PARIS – A “Small Town Gem” in Ontario’s Backyard
When I was a kid, Paris, Ontario (located just 90 minutes west of Toronto) was a booming town. Highway 2 was a major thoroughfare in Ontario and that highway passed through the quaint community of Paris.
From a popular highway overlook, many travelers would take in picturesque views of the historic town.
A short drive past the overlook was, “The White Horse Restaurant”. We would dine there, only when celebrating very special occasions. It was always a dress up affair. Their advertising read – The White Horse of Paris, Ontario. Canada’s most outstanding Country restaurant, famous throughout the land for superb food and gracious dining – Also featuring our old-tyme Country Store.
I also recall the “Trading Post” Restaurant that was across the street from the “White Horse”. They served breakfast, lunch and dinner to hungry “Highway 2” travellers. I was intrigued with its distinctive road sign.
Years past and a new, modern, “Highway 403” opened. “Highway 2” quickly became a secondary road with little traffic. The many businesses in Paris that relied on the “Highway 2” motor vehicle traffic quickly suffered and most closed.
A few decades have past and Paris is booming once again. It proudly regards itself as the “Prettiest Town in Canada”. It also claims the impressive, “Cobblestone Capital of Canada” title.
Tourists flock to small town Paris – a perfect escape, from big metropolitan cities. It’s now very trendy to exit, “Highway 403” in order to spend some quality time exploring the historic downtown core of Paris.
Paris is no longer a sleepy, little town – its grown at an unbelievable rate. New housing subdivisions have popped up all over the place. I’ve even considered putting my house up for sale and relocating to Paris – it a community with so much to offer and you can’t beat its central location.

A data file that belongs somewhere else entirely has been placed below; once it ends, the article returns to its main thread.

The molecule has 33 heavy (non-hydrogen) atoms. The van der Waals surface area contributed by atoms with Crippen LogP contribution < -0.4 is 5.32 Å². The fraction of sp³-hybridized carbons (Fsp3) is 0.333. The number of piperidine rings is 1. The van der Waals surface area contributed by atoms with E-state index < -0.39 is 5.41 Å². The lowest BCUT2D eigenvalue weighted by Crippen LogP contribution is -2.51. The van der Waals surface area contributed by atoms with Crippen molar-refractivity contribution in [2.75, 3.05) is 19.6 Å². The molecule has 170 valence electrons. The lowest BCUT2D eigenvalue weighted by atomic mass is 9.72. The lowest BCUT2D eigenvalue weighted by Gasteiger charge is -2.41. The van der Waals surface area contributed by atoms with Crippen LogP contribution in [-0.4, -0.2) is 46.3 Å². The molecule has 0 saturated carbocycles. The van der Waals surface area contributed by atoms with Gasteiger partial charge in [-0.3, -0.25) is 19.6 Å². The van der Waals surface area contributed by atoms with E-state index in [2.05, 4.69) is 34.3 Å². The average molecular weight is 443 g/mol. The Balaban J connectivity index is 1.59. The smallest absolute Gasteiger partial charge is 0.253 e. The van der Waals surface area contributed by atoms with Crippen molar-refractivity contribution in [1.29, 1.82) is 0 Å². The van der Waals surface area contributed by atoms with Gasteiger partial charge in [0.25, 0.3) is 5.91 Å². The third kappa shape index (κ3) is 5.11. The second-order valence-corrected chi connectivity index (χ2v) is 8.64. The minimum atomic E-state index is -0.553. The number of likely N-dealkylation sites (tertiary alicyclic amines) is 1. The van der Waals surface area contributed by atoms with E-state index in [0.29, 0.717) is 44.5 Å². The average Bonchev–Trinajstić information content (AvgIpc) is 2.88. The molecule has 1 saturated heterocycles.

Luckily, despite all the tourists and influx of new home owners, the downtown core has kept its “small town” charm. Locally owned businesses line the Main Street. During the summer season you’ll admire the towns many colourful hanging flower baskets.
The “Paris Wincey Mills Co.”, dates back to 1889. What a neat looking building. Today, its Market Hall features quality vendors. My favourites are, “Link Street Sausage House” and “Jiggs-n-Reels”. “Paris Beer Co” is the latest occupant and I expect they will be extremely successful.
Summer tourists often purchase ice cream treats from one of the many seasonal ice cream stands that are found in the downtown core and outskirts.
The “Little Paris Bread Co” is a small batch bakery that specializes in all things sourdough. It’s worth a stop.
Paris is also home to a number of yearly successful festivals and its Fall Fair continues to be one of the most successful in Ontario.
Many of you probably don’t realize that “The Walters Family” started our dinner theatre shows at the Paris Fairgrounds before opening at our family farm, in Bright, ON, 20 years ago.
Paris is located where the Grand and Nith Rivers meet. Many excellent, downtown restaurants offer river views. I can confidently recommend, “Stillwater’s Plate and Pour”, “Juniper Dining Co” and “Capeesh Craft Kitchen and Cellar”.
When Paris is bursting at the seams with tourists and all its downtown restaurants are full, its just a short drive out of town to the “1909 Culinary Academy”, located on Trussler Road. This very casual spot is an ideal location for a family picnic lunch. Order one of their many take-out gourmet burgers, fresh cut fries, locally produced ice cream and grab a seat on one of their many picnic tables.
Paris is a vibrant community which makes it well worth a stop when exploring our Ontario Backyard.